“I thought I was fine, but I’m not.”
“That’s okay,” said Fred. “We’re all like that.”
Fred smiled and shook his head. Jill felt a little jealous, and surprised herself, at seeing a smile about Rose. Just what is wrong with me today? she berated herself.
Instead of facing this question, she said, “I thought things were going to be okay. I mean, I thought at least they seemed certain. I was willing to deal with whatever that meant.”
“And now they’re uncertain?” Fred suggested.
“Right, no one wants more than to live a peaceful life, right?”
Fred considered this more seriously. “Except the Fair Folk,” he said at last. “They’ve lived so long, Pastor says they got bored. I think maybe we all did.”
“I was fine,” Jill insisted.
Fred was already shaking his head. He had the “philosophizing” look (as she used to call it) that said he’d been turning over some thoughts on this matter for a while.
“I mean, we got bored. We let things slide. Next thing we knew, there are Fair Folk running the government because we weren’t that interested in it. Half the reason they took over was half of us didn’t know how it was supposed to work in time and they did.”
“It’s all a game,” Jill scoffed.
“Gao said something like that.”
“He did? When?”
“The other day, like that it’s all a machine and they like to learn the pieces. His Westron’s pretty good, though he’d never let on.”
Jill forgot to worry for a moment. It hadn’t occurred to her that the Eastasians would know things like that. She stared at Fred again, amazed. How did this plain man, who chopped his own firewood when he could afford to go out and buy it, get people to talk to him?
“I talk to people,” he said, as if reading her thoughts. “Most people like talking about themselves. It’s pretty simple.”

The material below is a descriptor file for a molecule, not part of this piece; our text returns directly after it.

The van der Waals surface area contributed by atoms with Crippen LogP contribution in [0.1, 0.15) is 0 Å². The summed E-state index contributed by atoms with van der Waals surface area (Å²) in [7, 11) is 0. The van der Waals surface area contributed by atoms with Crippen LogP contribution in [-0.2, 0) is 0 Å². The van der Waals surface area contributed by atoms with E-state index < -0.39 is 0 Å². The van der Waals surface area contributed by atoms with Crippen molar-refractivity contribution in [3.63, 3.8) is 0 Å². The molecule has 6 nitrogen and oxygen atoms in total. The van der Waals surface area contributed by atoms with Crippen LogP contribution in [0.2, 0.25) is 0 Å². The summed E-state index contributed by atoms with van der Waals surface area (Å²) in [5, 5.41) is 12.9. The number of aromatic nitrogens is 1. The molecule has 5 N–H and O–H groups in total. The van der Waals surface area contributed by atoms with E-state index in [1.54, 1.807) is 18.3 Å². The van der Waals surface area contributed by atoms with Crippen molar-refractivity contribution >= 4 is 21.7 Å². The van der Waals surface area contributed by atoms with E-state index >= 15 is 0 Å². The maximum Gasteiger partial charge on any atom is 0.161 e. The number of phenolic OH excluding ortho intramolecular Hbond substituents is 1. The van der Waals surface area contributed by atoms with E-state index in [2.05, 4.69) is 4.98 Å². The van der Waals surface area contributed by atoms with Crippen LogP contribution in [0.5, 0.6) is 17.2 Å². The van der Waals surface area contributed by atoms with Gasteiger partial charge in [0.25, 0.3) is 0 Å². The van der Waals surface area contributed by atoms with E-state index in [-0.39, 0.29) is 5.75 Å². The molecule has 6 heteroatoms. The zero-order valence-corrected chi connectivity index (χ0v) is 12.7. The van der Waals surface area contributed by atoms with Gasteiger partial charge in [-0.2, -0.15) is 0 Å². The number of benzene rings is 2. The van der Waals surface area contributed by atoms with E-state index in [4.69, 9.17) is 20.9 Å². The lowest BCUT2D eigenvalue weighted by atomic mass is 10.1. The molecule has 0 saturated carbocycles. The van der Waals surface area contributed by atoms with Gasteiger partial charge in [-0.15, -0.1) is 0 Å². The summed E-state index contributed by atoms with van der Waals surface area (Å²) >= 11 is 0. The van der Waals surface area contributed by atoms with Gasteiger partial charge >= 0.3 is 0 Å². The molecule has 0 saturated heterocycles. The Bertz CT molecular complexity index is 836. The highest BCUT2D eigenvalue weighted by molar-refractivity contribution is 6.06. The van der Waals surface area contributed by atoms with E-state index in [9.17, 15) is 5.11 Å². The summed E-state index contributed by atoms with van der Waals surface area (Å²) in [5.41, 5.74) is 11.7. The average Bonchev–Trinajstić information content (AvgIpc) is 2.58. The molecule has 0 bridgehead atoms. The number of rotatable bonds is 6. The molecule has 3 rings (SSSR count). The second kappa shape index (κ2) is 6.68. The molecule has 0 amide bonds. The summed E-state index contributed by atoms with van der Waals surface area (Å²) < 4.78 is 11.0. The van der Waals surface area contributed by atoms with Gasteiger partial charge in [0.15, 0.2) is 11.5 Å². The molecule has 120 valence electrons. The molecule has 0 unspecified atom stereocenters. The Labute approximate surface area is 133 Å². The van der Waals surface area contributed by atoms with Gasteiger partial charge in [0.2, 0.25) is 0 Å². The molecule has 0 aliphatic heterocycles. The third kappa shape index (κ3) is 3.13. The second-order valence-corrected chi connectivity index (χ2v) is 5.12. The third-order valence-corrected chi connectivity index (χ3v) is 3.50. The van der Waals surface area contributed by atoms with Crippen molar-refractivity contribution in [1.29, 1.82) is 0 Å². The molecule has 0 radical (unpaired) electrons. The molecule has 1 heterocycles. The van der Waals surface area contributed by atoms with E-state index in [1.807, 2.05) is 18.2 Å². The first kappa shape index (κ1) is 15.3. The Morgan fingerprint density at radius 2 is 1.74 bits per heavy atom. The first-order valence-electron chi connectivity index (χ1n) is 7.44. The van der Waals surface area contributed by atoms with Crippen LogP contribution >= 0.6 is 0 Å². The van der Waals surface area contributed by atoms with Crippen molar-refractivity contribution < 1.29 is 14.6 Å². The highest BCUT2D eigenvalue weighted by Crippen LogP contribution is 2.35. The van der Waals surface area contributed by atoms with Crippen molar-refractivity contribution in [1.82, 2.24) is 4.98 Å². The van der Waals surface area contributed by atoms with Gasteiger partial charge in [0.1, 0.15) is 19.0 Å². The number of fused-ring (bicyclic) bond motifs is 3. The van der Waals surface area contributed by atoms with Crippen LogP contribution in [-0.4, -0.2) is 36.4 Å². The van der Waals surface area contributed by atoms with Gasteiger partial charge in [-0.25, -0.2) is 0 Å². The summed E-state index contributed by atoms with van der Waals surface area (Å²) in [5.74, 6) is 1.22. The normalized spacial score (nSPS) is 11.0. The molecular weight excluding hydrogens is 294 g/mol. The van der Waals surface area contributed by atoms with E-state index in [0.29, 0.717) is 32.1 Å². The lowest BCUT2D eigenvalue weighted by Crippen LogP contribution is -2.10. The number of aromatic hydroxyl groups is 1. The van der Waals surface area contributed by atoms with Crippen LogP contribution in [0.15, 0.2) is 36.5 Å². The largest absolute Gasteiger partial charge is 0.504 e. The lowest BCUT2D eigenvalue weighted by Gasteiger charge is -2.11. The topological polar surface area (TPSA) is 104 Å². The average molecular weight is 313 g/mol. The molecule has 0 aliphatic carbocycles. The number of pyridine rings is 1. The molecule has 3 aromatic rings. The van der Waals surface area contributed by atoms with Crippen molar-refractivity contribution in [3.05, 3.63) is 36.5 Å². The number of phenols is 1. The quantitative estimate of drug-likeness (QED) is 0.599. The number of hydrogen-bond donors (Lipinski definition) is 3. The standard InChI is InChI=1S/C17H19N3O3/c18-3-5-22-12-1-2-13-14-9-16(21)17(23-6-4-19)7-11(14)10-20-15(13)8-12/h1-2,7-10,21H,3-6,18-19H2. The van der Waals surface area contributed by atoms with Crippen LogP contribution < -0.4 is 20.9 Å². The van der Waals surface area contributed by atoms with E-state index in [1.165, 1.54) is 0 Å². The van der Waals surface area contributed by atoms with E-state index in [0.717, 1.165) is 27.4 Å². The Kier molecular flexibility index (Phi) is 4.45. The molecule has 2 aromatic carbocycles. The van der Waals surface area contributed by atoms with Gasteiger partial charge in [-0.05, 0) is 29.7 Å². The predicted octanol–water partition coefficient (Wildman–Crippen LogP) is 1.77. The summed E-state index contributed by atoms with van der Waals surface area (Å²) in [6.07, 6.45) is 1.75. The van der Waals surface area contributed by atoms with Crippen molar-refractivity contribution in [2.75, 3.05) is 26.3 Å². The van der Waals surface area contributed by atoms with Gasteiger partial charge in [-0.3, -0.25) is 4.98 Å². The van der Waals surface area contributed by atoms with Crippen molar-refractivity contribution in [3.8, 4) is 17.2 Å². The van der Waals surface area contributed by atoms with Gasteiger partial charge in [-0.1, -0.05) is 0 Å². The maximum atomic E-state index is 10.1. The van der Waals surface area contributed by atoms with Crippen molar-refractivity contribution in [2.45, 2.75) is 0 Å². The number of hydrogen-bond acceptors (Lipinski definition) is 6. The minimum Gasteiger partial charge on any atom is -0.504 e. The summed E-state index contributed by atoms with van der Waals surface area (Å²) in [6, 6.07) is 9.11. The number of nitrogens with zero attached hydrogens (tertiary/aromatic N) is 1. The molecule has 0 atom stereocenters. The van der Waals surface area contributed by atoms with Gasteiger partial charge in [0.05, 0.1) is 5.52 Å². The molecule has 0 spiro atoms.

“Sure, why not?”
For the first time in a while, Jill let her jealousy go and let herself admire him a little. Fred was, she reminded herself hastily, an unhealthy distraction, but with this chiding thought came just another reminder: She’d been happily distracted for some time.
“I just want things to be normal,” she confessed. “I want things to be okay for a little while—a little while where I know they’ll be okay from start to finish, where there’s not going to be some unpleasant interruption of reality.”
“By more reality?”
“Exactly,” she sighed.
“I don’t want to sound imposing…,” he said.
“With what?” she asked.
“But do you need a hug?”
Jill felt her chest clench. A ball of tears rose in her throat and she swallowed it down, standing stiffly to do so.
“I’m fine,” she said at last. “We’re not that anymore.”
“Not what? You can just ask anyone for a hug, I’m not saying it has to be me…”
Jill clenched her teeth. Hang it, she thought. “It’s fine, really. I need to grow up.”
Fred sighed. “You’re doing that thing,” he said reluctantly. He nodded and turned away to walk back down the path. “I get it.”
She felt suddenly bereft and unbalanced.
“What thing?” she asked, so she’d have an excuse to catch up with him, because she could tie them together with words and feel less lonely.
“You tell yourself stories,” Fred told her. “It’s your thing.”
He stopped walking. Jill realized they were probably near plenty of campsites. He’d lowered his voice a lot. He didn’t sound angry. That was good, she reasoned. She really didn’t need a fight to make herself feel more alone right now. But, really, he thought she had a “thing”?
“We all do it a little,” he went on. “I get it, but I think you put yourself through a lot more stress than you need to by doing it so much.”
“What does that mean?” It was a loaded question. She really, really didn’t want this to be a fight, but it was starting to get close to that soft spot, the one that remembered the Slight Twice King waving a gun in her bedroom.